In the winter of 2023, I invited two groups of people to read the book, Unbinding the Gospel: Real Life Evangelism.  The name pretty much tells you what the book is about – reaching out to new people with the good news of God’s love.

Before I led these two groups, I had prayed for four months about whether this was a good idea, about whether we were ready, as a church, to talk about reaching out to new people, about who might be open to reading and discussing this book.  And after four months of listening and prayer, I felt pretty confident I understood God’s leading.

The daytime group went pretty much without a bump.  For the evening group though, there seemed to be iffy winter weather more often than not so I would begin a group text – what do people think? Were they willing to drive in whatever conditions we were expecting, etc.

It was a simple weather related text thread that the Spirit turned into a prayer chain, and then the Spirit turned that evangelism book group into a prayer ministry and then the Spirit started to include others in that prayer ministry – even some people who were not a part of FCC.


Being open to the Spirit, the messy, interrupting, plan-changing Spirit is hard.  Predictability and structure, knowing the way ahead, feels comforting and safe.  Boundaries, knowing who is in and who is out, putting things into categories helps our brains comprehend life.  Sameness gives our minds and bodies a moment of rest and peace, and God wants that for us.  God is our rock and our foundation, our safe place in the storms of life.

However Jesus didn’t call us to a way of safety.  Jesus calls us to a way of faithfulness.  Jesus calls us to always be embracing the new life God is offering to each and every one of us, to always be widening God’s community and inviting others in to also experience that new life and God’s love.

And before the fear in your mind says, ‘I don’t know anyone to welcome in’, stop and take a breath and be open to the Spirit.  Be open to the Spirit’s interruption, the Spirit’s disruption because there are thousands of people in the world who are slowly dying because they don’t know the truth that God loves them.  There are thousands of people in our communities who are in need of hope and the new life Jesus offers.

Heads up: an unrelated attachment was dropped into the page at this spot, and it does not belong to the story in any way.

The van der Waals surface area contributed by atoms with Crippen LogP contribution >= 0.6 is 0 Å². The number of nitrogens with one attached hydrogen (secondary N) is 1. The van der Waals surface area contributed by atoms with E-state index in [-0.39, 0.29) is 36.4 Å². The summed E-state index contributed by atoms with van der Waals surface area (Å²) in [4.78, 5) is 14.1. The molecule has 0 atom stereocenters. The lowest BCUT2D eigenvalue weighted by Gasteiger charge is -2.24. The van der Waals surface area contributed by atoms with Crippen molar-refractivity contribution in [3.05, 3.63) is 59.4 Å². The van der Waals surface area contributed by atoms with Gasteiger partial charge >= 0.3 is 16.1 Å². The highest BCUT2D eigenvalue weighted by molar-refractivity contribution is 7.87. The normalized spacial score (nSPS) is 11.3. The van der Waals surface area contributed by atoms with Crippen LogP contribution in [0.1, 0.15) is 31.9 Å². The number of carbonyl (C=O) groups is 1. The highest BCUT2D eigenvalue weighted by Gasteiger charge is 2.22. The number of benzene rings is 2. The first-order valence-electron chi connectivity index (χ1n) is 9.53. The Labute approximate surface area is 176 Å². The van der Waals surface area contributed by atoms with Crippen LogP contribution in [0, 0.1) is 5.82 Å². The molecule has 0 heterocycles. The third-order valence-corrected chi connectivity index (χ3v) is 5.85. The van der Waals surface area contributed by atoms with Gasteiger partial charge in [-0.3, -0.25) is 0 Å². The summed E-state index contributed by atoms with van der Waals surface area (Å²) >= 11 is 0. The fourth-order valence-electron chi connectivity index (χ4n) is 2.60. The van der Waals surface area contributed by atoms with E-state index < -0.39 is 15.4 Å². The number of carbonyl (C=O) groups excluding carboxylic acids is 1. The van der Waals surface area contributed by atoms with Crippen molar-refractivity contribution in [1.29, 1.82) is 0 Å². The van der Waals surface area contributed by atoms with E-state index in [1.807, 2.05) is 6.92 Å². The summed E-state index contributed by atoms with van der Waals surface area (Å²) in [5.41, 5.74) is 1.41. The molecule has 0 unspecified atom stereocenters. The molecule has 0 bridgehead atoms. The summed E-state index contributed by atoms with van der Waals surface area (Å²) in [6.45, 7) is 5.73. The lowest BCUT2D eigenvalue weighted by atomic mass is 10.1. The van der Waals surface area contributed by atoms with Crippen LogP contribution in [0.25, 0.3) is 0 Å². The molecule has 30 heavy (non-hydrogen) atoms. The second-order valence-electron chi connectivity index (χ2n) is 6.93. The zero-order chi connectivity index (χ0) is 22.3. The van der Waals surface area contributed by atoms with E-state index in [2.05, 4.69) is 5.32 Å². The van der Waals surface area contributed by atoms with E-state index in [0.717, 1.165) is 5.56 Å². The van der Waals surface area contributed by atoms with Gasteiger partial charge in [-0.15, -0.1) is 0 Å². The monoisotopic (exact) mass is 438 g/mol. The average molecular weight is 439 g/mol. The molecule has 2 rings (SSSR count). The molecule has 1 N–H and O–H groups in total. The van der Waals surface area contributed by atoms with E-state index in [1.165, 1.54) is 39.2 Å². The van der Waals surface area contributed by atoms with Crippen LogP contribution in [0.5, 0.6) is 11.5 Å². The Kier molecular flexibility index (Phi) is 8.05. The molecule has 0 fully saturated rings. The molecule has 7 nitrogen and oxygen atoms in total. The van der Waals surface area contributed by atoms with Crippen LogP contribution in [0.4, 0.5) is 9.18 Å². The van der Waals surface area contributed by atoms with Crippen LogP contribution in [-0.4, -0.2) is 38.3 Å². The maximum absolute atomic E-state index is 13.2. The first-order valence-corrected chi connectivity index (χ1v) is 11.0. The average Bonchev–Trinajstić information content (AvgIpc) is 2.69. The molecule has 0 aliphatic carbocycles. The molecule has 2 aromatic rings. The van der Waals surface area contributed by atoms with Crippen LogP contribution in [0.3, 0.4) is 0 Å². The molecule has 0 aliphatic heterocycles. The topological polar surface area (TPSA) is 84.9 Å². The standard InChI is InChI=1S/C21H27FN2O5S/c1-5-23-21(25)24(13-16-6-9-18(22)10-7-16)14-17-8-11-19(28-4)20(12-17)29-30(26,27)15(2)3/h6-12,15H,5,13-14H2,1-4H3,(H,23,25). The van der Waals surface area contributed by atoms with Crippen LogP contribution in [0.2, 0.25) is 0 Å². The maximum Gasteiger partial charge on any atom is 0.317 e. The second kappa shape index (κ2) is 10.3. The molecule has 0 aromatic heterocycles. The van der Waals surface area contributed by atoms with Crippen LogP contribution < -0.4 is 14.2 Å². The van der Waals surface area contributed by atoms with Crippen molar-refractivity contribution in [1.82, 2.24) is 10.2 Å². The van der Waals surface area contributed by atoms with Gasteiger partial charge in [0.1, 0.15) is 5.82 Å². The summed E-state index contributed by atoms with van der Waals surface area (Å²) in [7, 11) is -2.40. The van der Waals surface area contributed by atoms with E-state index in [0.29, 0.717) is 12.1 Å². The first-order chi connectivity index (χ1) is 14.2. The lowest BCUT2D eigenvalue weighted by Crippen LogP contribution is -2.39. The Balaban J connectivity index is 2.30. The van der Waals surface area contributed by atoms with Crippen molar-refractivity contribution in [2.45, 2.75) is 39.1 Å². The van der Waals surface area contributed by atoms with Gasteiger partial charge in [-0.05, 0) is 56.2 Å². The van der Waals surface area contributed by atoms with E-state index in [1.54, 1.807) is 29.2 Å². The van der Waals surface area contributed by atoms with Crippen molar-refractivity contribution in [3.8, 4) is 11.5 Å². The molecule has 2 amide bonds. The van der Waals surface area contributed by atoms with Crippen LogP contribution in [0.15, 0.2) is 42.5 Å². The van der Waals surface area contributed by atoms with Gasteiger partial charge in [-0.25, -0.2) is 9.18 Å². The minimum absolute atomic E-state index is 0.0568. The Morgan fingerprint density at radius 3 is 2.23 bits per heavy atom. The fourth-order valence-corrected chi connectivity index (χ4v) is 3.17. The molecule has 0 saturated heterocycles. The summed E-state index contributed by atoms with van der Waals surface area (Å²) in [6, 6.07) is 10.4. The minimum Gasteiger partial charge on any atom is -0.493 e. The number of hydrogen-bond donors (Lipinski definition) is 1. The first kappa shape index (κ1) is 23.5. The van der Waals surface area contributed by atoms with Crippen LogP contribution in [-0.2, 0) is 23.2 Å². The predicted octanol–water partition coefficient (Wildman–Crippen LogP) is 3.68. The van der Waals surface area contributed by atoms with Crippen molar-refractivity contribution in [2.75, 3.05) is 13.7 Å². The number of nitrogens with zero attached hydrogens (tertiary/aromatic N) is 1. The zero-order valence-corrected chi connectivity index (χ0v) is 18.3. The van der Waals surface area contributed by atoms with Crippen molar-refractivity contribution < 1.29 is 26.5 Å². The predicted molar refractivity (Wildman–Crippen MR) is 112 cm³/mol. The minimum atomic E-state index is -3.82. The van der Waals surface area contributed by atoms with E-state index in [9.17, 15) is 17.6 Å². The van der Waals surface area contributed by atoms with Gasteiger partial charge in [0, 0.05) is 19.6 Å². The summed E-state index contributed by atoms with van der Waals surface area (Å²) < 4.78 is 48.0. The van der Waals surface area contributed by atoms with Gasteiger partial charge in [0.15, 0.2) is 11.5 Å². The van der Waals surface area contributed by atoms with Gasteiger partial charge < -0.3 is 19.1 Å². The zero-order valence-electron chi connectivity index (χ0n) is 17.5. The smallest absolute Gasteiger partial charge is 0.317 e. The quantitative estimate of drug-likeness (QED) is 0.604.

Just this past week, I read about a woman who as a teen was told by her church community that if she did not fit into the box of heterosexuality, that there was something wrong with her.  And while she walked away from that church and all churches a long time ago, she still carries that hurt with her every day.  Every day, that lie – There is something wrong with you – is slowly killing her.  That woman needs the new life of knowing she is unconditionally loved by God.

Just this past week, I spoke with a young mother who is exhausted under the weight of working full time and caring for her three children because she doesn’t have family close by and doesn’t know who she can trust to be her family’s community.  Every day, the weight of walking through this life alone slowly crushes millions of people.  They need the new life of knowing they belong to a wide community of inclusive love.

Just this past week, I told a student that he had lots of gifts to share with the world – and he said back to me, “Do I?  Do I really?”  His words and the image of his face as he spoke them break my heart.  How many other people are out there, asking the same question – do I matter? Do I belong?  Am I important?


Peter could have ignored that vision from God and gone right back to his “faithful” praying.  Peter could have ignored the summons to go meet Cornelius and continued with his “important” ministry.  The followers of the Way could have ignored the interruption of Spirit and kept on keeping on.

And because they didn’t, their hearts and minds and lives were opened to a beautiful new set of possibilities: that God’s community could be wider than their expectations, that God’s ways could be different from their plans, that all people might experience new life, hope, and peace.

It’s amazing what a little interruption can lead to.